Prince of Persia Warrior Within – Game Review
I’ve been playing Prince of Persia Warrior Within at work during lunches, and I think that is the best way to consume this content for me.Â I can only really handle the frustration in small doses, and while this game isn’t as frustrating as Sands of Time was, it still has a lot.
When I was a kid I was probably better able to handle doing repetitive, long battles but when I got near the end of this game I was always looking for ways to avoid the fights because the controls just weren’t responsive or often did the wrong thing.Â I wonder if these games are better played with a controller like they were designed to do, instead of the keyboard and mouse.Â Anyway, this was the 2nd of 3 games I got in a Prince of Persia Steam deal, so eventually I’ll try out The Two Thrones and hope that it’s at least better again.
This isn’t a terrible game, it has great design and the concept of traversing the map by going back in time was something I don’t see often reproduced.Â The fighting system has been upgraded significantly since Sands of Time so there are many more options while fighting, but most of the problems I had were mainly caused by the movement system.
The movement system problem is actually improved over Sands of Time, but there are still many times when the camera snaps to an odd angle and you aren’t sure if you are supposed to jump left or straight, and you usually choose wrong a few times while playing the game.Â The same happens while platforming with the wall run mechanic; so many times I wanted to run straight up a wall but my character was on a slight angle so he instead ran off the side of a cliff.Â In all I realized that basing the characters movement on the position of the camera is a terribly system.Â At least they mostly fixed the problem Sands of Time had where if you were walking left in one scene and it transitioned to another camera facing the opposite direction you would immediately walk right back out the door to the previous scene.Â Now you can still reproduce those errors but you have to stop pressing the key first then press the same direction again.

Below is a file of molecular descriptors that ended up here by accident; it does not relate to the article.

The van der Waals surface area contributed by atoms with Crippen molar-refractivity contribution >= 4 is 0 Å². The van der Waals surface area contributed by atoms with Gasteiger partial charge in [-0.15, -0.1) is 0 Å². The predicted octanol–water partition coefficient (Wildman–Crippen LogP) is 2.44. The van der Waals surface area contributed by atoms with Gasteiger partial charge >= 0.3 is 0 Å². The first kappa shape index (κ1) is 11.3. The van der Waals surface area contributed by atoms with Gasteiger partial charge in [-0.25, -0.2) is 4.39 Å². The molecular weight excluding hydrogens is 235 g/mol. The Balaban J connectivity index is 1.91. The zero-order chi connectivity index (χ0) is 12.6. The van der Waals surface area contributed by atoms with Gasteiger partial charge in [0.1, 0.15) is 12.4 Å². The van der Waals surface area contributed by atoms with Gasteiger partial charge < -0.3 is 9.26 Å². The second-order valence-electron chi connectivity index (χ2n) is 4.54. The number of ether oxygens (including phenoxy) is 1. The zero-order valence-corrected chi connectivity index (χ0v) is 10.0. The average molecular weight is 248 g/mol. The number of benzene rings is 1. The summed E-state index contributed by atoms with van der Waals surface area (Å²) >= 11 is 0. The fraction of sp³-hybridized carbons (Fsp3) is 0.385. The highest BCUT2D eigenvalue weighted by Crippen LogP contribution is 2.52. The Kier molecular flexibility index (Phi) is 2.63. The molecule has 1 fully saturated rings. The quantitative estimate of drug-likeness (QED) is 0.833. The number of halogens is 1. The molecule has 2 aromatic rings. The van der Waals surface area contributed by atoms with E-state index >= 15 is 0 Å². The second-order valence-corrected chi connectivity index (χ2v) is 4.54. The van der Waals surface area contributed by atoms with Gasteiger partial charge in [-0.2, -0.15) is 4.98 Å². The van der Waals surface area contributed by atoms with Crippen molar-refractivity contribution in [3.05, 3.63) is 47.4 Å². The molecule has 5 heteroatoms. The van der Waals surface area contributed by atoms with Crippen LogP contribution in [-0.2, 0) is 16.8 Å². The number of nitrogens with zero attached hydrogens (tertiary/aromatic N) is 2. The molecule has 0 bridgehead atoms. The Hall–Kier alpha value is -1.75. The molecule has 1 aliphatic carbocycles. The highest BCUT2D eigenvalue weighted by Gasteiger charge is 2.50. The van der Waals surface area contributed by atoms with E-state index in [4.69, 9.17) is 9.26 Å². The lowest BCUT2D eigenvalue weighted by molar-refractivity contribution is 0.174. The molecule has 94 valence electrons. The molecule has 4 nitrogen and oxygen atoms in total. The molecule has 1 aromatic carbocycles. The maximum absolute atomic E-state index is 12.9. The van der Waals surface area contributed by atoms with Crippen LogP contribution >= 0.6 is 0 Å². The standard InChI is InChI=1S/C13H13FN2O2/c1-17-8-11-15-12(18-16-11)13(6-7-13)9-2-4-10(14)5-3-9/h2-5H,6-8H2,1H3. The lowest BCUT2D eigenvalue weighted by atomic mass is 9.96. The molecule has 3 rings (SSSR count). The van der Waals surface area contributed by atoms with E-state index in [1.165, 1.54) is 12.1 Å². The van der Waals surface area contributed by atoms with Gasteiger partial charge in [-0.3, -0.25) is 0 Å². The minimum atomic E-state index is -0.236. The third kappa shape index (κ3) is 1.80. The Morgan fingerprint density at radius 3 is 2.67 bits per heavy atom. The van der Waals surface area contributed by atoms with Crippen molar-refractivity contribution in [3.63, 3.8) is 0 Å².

Obviously I still favour the system God of War used with giving the player zero camera control.Â In a game like this it is one less thing to worry about.
At first the story didn’t make a lot of sense to me, but it eventually weaved into the existing story of the Sands of Time as if this game happens some indeterminate amount of time after the events of the first game.
I confess that I did not actually finish the game, I got to the end and was having so much trouble with the long Empress boss fight that I looked for a video of a strategy and found that it was the last fight and the video showed the end of the game.Â It also explained that what I was playing was considered the “bad” ending and the only way to get the “good” ending was to get all the health upgrades (of which I was missing one) and there is no way I was going to attempt to figure out which one I’d missed.
I really think this is a bad design decision making a game that, while beatable without finding some off the beaten track object, doesn’t provide the good ending.Â If I don’t get all the health upgrades that should only serve to make the final fight a little tougher, not be the deciding factor on whether I get the strongest weapon in the game and the good ending.Â In addition to this, there is apparently a really good offhand weapon that I somehow missed.Â I don’t mind that so much since it really only makes the fights easier and doesn’t affect the story.
I think it’s nice to have the out of game reward of the concept art, etc. as in game chests since they don’t affect the outcome of the game.Â I wish I was able to view these pictures outside of the game though, unfortunately they are all bound up in .bik’s.